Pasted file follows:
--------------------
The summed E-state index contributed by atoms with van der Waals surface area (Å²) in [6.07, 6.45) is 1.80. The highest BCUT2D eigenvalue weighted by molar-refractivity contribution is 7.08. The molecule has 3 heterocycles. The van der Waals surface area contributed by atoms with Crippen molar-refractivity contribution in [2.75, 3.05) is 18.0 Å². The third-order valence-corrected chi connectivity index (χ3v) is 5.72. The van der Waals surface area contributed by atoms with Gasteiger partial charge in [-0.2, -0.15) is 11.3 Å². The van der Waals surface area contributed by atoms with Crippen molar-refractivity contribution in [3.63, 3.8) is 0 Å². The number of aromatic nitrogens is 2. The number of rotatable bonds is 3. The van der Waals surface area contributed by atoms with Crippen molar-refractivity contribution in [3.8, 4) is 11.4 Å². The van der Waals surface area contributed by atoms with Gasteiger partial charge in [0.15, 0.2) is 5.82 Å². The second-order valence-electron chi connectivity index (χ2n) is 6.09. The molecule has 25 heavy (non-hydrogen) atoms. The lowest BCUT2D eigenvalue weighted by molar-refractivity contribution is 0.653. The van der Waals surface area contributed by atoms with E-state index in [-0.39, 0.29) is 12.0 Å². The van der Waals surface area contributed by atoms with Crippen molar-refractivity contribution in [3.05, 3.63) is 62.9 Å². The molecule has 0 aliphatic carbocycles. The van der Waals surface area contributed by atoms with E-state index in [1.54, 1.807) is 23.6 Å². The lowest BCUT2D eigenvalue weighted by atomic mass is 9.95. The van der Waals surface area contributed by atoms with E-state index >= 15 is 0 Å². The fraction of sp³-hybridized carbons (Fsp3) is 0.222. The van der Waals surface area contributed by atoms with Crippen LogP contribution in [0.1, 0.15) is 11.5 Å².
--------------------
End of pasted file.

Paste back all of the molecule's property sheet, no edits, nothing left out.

The summed E-state index contributed by atoms with van der Waals surface area (Å²) in [6.07, 6.45) is 1.80. The highest BCUT2D eigenvalue weighted by molar-refractivity contribution is 7.08. The molecule has 3 heterocycles. The van der Waals surface area contributed by atoms with Crippen molar-refractivity contribution in [2.75, 3.05) is 18.0 Å². The third-order valence-corrected chi connectivity index (χ3v) is 5.72. The van der Waals surface area contributed by atoms with Gasteiger partial charge in [-0.2, -0.15) is 11.3 Å². The van der Waals surface area contributed by atoms with Crippen molar-refractivity contribution in [3.63, 3.8) is 0 Å². The number of aromatic nitrogens is 2. The number of rotatable bonds is 3. The van der Waals surface area contributed by atoms with Crippen molar-refractivity contribution in [3.8, 4) is 11.4 Å². The van der Waals surface area contributed by atoms with Gasteiger partial charge in [0.15, 0.2) is 5.82 Å². The second-order valence-electron chi connectivity index (χ2n) is 6.09. The molecule has 25 heavy (non-hydrogen) atoms. The lowest BCUT2D eigenvalue weighted by molar-refractivity contribution is 0.653. The van der Waals surface area contributed by atoms with E-state index in [-0.39, 0.29) is 12.0 Å². The van der Waals surface area contributed by atoms with Crippen molar-refractivity contribution in [3.05, 3.63) is 62.9 Å². The molecule has 0 aliphatic carbocycles. The van der Waals surface area contributed by atoms with E-state index in [1.54, 1.807) is 23.6 Å². The lowest BCUT2D eigenvalue weighted by atomic mass is 9.95. The van der Waals surface area contributed by atoms with E-state index >= 15 is 0 Å². The fraction of sp³-hybridized carbons (Fsp3) is 0.222. The van der Waals surface area contributed by atoms with Crippen LogP contribution in [0.1, 0.15) is 11.5 Å².